Homebodies advised to use safe lactobacillus kit for home-made yogurt

Park Sae-jin Reporter() | Posted : March 9, 2021, 15:17 | Updated : March 9, 2021, 15:17

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SEOUL -- South Korean homebodies were advised to use a safe yogurt starter pack instead of leftover products to avoid an unexpected growth of harmful microorganisms inside the fermented milk solution. Making yogurt at home became popular in 2020 when major companies switched to remote working to prevent the spread of COVID-19.

Normally, yogurt can be easily made by adding yogurt to milk and leaving the mixed solution to ferment for a day at room temperature. A starter pack that includes lactobacillus powder and sugar is sold at stores. The starter kit only requires milk to make yogurt.

The Ministry of Food and Drug Safety suggested that it is safer to produce yogurt by adding commercial lactobacillus starter packages to milk rather than adding yogurt products. "Home-made yogurt should not be used for reproducing as it is hard to perfectly prevent cross-contamination by harmful microorganisms," the ministry said in a statement on March 8.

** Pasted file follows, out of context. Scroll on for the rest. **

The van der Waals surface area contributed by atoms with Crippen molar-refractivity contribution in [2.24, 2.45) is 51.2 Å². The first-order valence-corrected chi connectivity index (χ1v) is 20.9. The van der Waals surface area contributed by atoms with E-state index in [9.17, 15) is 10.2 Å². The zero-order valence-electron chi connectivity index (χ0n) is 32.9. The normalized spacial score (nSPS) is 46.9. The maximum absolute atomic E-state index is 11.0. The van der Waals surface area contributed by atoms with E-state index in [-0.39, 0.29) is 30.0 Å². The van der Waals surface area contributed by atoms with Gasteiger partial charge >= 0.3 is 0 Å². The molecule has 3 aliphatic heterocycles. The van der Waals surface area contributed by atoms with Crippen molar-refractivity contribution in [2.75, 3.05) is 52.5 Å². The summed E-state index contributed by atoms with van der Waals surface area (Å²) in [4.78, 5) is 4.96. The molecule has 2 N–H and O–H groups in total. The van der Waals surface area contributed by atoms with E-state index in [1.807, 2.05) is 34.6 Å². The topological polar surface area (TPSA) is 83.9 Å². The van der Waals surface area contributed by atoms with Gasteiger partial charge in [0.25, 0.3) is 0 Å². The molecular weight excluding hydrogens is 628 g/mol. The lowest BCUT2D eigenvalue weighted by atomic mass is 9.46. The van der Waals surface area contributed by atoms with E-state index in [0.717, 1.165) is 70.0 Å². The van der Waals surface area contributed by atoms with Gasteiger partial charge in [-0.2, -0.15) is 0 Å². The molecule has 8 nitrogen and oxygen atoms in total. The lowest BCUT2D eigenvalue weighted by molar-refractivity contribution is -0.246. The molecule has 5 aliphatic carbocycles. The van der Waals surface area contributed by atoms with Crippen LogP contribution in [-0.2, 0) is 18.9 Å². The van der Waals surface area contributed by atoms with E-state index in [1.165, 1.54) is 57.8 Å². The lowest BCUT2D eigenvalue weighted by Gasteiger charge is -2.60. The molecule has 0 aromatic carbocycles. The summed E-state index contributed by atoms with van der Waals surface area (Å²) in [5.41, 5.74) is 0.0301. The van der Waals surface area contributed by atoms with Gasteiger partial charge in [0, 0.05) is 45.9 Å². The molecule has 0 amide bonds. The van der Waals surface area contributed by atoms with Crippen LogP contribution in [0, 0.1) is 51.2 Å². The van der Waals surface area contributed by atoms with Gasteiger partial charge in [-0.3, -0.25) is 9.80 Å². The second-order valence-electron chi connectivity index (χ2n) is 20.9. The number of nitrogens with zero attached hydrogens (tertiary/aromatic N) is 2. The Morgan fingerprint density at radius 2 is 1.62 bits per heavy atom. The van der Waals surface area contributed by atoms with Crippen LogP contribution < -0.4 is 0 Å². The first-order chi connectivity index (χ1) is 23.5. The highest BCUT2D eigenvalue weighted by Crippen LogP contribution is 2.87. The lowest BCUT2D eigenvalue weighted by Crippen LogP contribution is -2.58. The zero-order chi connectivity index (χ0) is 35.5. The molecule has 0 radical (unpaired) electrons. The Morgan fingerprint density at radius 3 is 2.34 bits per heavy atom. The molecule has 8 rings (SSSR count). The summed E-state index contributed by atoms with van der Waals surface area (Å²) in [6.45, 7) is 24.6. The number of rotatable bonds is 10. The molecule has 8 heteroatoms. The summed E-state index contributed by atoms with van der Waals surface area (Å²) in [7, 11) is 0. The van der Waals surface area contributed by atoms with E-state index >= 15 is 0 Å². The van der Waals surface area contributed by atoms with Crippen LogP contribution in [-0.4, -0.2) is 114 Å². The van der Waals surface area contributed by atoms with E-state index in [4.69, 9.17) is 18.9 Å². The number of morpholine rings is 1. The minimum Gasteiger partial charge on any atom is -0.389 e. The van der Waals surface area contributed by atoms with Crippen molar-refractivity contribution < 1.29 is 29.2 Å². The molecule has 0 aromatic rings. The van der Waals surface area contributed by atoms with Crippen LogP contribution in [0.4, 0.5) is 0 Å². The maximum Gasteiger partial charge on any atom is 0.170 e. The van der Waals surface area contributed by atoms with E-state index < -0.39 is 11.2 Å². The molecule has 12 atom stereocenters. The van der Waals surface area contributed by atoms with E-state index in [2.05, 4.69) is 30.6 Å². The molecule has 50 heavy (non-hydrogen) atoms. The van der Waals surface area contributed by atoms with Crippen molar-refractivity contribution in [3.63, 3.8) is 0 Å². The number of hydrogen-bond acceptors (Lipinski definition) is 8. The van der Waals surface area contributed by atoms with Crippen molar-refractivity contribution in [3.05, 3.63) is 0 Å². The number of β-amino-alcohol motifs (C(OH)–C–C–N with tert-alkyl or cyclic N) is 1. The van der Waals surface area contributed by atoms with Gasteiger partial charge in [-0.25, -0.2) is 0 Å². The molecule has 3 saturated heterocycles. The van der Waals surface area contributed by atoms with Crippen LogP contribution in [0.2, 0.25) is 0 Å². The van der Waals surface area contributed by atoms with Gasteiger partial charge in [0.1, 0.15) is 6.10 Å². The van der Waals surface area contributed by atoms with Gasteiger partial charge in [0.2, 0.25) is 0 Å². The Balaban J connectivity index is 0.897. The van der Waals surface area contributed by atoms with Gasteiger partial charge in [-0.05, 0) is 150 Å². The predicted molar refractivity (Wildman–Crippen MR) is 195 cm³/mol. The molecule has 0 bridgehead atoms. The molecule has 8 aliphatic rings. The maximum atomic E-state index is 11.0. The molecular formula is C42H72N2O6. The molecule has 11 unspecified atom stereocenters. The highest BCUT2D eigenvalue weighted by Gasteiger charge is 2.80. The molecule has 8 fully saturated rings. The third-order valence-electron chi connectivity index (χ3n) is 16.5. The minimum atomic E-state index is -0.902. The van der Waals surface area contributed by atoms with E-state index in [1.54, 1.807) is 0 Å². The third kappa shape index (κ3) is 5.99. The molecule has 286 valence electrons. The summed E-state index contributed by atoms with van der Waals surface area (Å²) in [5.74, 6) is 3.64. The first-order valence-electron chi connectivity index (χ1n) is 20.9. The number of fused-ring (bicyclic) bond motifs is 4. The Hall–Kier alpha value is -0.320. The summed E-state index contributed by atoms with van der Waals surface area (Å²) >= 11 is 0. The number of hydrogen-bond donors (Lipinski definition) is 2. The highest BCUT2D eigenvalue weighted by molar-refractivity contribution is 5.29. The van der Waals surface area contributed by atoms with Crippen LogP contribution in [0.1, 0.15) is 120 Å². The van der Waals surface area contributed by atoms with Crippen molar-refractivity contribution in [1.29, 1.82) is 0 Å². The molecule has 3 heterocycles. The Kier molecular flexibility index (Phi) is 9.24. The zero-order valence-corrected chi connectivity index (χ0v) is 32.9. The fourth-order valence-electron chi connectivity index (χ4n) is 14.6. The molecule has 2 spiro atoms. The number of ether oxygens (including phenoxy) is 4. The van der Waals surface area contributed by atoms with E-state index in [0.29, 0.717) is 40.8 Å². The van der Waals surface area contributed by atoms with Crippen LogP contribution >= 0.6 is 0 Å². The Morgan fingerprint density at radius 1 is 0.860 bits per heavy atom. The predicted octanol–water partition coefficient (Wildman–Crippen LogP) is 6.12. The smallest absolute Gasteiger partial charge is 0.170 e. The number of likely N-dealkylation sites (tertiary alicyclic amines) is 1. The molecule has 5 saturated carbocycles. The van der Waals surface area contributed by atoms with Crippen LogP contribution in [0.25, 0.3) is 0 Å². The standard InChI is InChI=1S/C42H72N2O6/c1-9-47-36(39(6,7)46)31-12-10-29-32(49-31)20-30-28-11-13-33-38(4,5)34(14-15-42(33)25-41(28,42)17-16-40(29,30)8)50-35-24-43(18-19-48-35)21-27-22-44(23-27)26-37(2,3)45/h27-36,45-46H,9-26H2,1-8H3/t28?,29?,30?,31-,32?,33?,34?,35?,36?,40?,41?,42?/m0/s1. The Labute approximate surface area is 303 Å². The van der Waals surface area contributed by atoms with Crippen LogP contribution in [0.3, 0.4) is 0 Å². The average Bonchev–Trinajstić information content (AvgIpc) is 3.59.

When yogurt is contaminated or over-fermented, it may cause diarrhea, stomach pain, bloating, and gas. However, it is not easy to tell whether a yogurt product has gone bad because of its unique sour smell and taste. In ordinary times, a person could simply visit a clinic or a hospital to receive treatment. However, patients need to go through several quarantine steps and sometimes they are required to take COVID-19 tests before seeing a doctor.

According to the Korea Agro-Fisheries & Food Trade Corporation (aT), South Korea's yogurt market in 2020 was valued at 1.3 trillion won ($1.1 billion), up 10 percent from a year ago, as many consumed yogurt products at home. Yogurt added with nuts and other ingredients such as strawberry jam was preferred as meal replacements by those working remotely.

Along with home-made yogurt, the trend of creating a home self-sustainable environment spread quickly. People create small gardens at their balconies to grow herbs. Some found joy in quilting. According to Gmarket, a major ecommerce operator, sales of products used in home gardening and other self-sustaining activities in July 2020 jumped more than 100 percent on-year.
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